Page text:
Market's sailed through much of the past two years with relatively little rock in the boat. However, we expect more waves moving forward. To be clear, we don't think the market's boat will spring a leak, but as we move ahead in 2018, we think investors face a choppier ride. And, with volatility spending much of the past two years near historic lows, we recommend a proactive approach to position for – and potentially benefit from – bigger swings in the market.
Smooth sailing – It's been more than 20 months since the last 5% selloff and the last 10% correction was over two years ago.1 The VIX index, which measures market volatility, recently reached the lowest level on record. This is hardly a bad thing, particularly since this tranquility was accompanied by double-digit average returns from Canadian, U.S. and overseas stock markets over the past two years. But low volatility: 1) won't last forever, and 2) can foster complacency that causes overreactions when market fluctuations emerge.
Spikes in Market Volatility Have Been Good Buying Opportunities
Sources: Bloomberg & Morningstar Direct, 1/16/2018. Stock market total returns for the S&P/TSX Composite, S&P 500, and MSCI EAFE Index in local currency. Past performance is not a guarantee of how the market will perform in the future. Indexes are unmanaged and are not available for direct investment. All returns expressed in local currency and include reinvested dividends.
A list of wave makers – We think spurts of volatility will become more frequent, and the potential for a market correction – which would be just the third since 2011 - has risen. As central banks – especially the U.S. Fed – gradually withdrawal stimulus, stocks could be more prone to knee-jerk reactions to disappointing news, including weak economic readings (particularly in the U.S. or China), a drop in oil prices, unexpected weakness in the Canadian housing market, a downturn in China or increased conflict with North Korea. We think the Bank of Canada will move more slowly in tightening policy, but since 1980, in years when the U.S. Fed raised rates three times or more, stocks experienced an average of four 5% pullbacks and one 10% correction.2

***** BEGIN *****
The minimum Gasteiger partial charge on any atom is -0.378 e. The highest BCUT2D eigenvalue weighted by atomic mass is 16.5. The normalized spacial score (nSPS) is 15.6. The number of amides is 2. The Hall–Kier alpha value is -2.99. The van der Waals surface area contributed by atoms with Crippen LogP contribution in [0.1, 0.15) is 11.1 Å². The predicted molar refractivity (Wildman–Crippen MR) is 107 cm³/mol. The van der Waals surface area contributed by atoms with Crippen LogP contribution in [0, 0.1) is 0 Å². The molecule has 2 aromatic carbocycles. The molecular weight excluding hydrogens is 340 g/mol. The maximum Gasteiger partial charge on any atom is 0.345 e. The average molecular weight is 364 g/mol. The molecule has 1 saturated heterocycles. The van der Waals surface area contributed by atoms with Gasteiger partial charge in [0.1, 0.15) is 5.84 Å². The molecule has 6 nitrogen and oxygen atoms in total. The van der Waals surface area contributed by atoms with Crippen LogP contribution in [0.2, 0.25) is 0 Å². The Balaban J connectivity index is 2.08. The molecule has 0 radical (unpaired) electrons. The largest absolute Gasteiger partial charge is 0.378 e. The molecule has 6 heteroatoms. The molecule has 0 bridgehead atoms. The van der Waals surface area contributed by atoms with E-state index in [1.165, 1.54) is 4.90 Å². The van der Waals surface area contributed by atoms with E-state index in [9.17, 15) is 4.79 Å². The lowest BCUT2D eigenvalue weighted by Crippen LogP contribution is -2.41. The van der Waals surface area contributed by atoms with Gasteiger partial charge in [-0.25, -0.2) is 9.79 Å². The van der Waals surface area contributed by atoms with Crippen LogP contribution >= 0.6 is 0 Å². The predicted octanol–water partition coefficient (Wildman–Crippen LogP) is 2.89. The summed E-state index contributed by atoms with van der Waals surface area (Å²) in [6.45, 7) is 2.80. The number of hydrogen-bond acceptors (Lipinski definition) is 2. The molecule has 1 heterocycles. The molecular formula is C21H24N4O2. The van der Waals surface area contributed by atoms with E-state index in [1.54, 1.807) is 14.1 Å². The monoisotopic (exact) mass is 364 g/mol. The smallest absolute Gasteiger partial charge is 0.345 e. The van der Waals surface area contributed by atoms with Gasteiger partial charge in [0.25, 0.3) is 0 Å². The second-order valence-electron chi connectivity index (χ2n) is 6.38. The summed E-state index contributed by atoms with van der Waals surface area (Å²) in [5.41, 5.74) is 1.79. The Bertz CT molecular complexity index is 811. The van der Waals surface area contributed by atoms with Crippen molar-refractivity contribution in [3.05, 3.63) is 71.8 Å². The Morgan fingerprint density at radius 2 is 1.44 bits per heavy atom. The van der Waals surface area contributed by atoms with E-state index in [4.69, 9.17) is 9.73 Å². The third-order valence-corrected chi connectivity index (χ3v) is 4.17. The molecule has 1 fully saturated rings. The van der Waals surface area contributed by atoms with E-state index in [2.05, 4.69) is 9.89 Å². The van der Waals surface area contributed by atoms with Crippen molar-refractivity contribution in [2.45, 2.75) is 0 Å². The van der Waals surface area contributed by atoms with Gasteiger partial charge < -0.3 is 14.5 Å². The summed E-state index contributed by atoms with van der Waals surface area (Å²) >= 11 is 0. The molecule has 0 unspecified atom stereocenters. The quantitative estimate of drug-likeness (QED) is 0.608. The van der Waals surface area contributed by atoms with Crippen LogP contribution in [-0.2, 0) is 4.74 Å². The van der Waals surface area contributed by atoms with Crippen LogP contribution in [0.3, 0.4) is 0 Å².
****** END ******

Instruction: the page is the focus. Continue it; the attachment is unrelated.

Swaying, not sinking – Market declines never feel good, but not all pullbacks are created equal. When markets dip in response to short-term disruptions, political uncertainties or sensational headlines, these can be attractive buying opportunities when the fundamental underpinnings of the market remain intact. Currently, these underpinnings include ongoing expansion in the domestic economy, a synchronized and improving pace of growth globally, rising corporate earnings and still-relatively low interest rates. We think these conditions will remain in place this year, making pullbacks – though more prolonged and material than we've experienced in recent years – temporary and an opportunity for long-term investors.
Declines in the Canadian and U.S. Stock Markets By Decade
Sources: Ned Davis Research, 1/1/1950 - 11/30/2017. The Dow Jones Industrial Average and S&P/TSX Composite are unmanaged indexes and cannot be invested in directly. TSX performance based on available daily historical data.
Preparation prevents motion sickness. Volatility is inevitable, and in our view jumping in and out of the market to avoid it is not a sound strategy. Instead, to prepare, we recommend the following:
Sources: 1. Ned Davis Research, performance of the S&P 500 Price Index. 2. Federal Reserve Economic Data & Ned Davis Research. Past performance of the market is not a guarantee of how it will perform in the future.
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